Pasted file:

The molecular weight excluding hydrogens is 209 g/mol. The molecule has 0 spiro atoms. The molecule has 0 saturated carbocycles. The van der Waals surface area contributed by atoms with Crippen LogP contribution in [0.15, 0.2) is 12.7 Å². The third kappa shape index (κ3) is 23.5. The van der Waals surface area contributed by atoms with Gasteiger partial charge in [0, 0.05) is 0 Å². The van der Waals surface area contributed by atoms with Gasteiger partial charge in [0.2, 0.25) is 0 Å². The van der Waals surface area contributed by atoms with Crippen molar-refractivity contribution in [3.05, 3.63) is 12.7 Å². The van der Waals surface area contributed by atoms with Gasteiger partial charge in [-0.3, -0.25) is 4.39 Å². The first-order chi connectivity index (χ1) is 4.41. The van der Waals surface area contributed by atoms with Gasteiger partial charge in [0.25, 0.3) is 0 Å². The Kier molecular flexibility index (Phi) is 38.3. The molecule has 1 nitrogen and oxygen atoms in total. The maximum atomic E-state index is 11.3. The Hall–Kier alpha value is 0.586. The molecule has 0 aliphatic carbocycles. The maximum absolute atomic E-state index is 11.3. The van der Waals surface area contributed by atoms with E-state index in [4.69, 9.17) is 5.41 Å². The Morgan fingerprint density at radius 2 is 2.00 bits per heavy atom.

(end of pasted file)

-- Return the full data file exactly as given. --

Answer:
The molecular weight excluding hydrogens is 209 g/mol. The molecule has 0 spiro atoms. The molecule has 0 saturated carbocycles. The van der Waals surface area contributed by atoms with Crippen LogP contribution in [0.15, 0.2) is 12.7 Å². The third kappa shape index (κ3) is 23.5. The van der Waals surface area contributed by atoms with Gasteiger partial charge in [0, 0.05) is 0 Å². The van der Waals surface area contributed by atoms with Gasteiger partial charge in [0.2, 0.25) is 0 Å². The van der Waals surface area contributed by atoms with Crippen molar-refractivity contribution in [3.05, 3.63) is 12.7 Å². The van der Waals surface area contributed by atoms with Gasteiger partial charge in [-0.3, -0.25) is 4.39 Å². The first-order chi connectivity index (χ1) is 4.41. The van der Waals surface area contributed by atoms with Gasteiger partial charge in [0.25, 0.3) is 0 Å². The Kier molecular flexibility index (Phi) is 38.3. The molecule has 1 nitrogen and oxygen atoms in total. The maximum atomic E-state index is 11.3. The Hall–Kier alpha value is 0.586. The molecule has 0 aliphatic carbocycles. The maximum absolute atomic E-state index is 11.3. The van der Waals surface area contributed by atoms with E-state index in [4.69, 9.17) is 5.41 Å². The Morgan fingerprint density at radius 2 is 2.00 bits per heavy atom.